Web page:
911 committee to consider details before creating linked system
LISBON – Columbiana County’s 911 committee wants to take it slow in exploring whether to join with two other counties in creating a linked system as a way to save money.
The advisory committee agreed this week to pursue joining with Carroll and Harrison counties in upgrading to shared Next Generation (NG) 911 system but only after several members expressed reservations about making any formal commitment at this time.
County Commissioner Tim Weigle, who serves as committee chairman, began looking into joining with other counties as a way to save money after being approached by Carroll County officials. The two are contemplating upgrading to NG911, which allows 911 systems to accept text messages, photographs and videos from cellphones and other electronic devices.
Weigle extended the invitation to Harrison County since all three sets of commissioners have a working relationship with each other as members of the solid waste disposal committee that serves all three counties.
Weigle told the committee he would like a vote one way or the other before going any further. “If we can at least agree to work together we can begin exploring the costs,” he said.
Columbiana Police Chief Tim Gladis said that while he was in favor of exploring joining with Carroll and Harrison counties, he told Weigle any formal commitment would likely require the county’s 911 plan be amended and that takes the approval of the majority of communities in the county, not just the county commissioners.
“I think we need to be careful how we do this and not deviate from the (911 plan),” he said.
The county’s plan established five locations where 911 calls go, based on geography: the sheriff’s office and at the Columbiana, East Liverpool, East Palestine and Salem police departments, with the calls then rerouted to the appropriate agency when needed.
The plan was approved by governing boards of communities representing at least 60 percent of the county’s population. The idea of having multiple answering centers was done to save money and also gain the support of the five communities in passing the plan. Gladis is of the opinion joining with the two other counties will require the same 60 percent approval.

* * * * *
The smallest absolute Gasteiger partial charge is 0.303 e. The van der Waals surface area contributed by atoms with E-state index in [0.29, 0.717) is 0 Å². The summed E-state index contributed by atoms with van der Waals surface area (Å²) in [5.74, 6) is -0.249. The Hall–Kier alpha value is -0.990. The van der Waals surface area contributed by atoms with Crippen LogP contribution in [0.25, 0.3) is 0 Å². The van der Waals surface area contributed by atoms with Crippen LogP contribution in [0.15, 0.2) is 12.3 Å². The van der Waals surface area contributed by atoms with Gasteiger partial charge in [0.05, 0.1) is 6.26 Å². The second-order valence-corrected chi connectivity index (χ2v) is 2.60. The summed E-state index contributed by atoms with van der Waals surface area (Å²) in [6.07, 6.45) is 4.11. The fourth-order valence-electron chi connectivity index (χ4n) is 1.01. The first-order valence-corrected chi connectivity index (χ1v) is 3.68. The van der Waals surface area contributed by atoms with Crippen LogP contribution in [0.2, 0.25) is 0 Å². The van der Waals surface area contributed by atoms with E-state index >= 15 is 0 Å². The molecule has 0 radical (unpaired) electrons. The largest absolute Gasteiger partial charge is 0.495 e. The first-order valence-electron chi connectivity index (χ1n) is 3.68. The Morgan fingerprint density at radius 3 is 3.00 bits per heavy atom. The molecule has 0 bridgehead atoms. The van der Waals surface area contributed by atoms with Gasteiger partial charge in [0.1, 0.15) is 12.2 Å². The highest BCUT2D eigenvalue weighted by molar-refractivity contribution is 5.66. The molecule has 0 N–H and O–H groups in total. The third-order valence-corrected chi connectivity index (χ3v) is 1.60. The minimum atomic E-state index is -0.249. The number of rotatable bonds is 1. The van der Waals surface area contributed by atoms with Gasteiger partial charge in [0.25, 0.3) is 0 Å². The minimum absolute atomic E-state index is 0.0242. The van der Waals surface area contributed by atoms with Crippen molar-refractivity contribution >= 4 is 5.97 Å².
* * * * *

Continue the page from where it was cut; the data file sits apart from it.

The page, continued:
“I think this is considered a major change,” he said.
With NG911, each of the counties’ systems would still operate independently while being linked to a single shared system. Weigle said the reason he is exploring this is the cost. It would cost $408,000 just to upgrade the county’s 911 system to the next Windows operating system, whereas Morgan County recently switched to NG911 for $470,000.
The devil is in the details, as the saying goes, a point made by East Liverpool Safety-Service Director Ryan Estell, who said the city has its own unique 911 needs to take into consideration compared to rural areas, “and keeping that in mind as we go forward is important.”
Some police departments that serve as 911 answering centers are concerned about Weigle’s suggestion that now may also be the time to consider consolidating to a single location as a way to save money.
Estell suggested the three counties pursue a grant through the state’s Local Government Innovation Fund program to pay for a feasibility study to determine the advantages and disadvantages, financial and operationally, of joining together for NG911. Weigle agreed that was a good idea and would pursue it.
The commissioners and 911 staff from Carroll and Harrison counties attended the meeting, and Carroll County Commissioner Robert Wirkner said they have already voted to explore joining with the county.
Lt. Joseph Dragovich of the Lisbon Post of the Ohio Highway Patrol said NG911 is the future. “We have to get there anyway, so we might as well start now,” he said.
During the meeting, a lengthy presentation was made by Steve Ashurkoff of General Dynamics, the company that installed Morgan County’s NG911 system. He told the committee the shift in federal funding for 911 is toward NG911.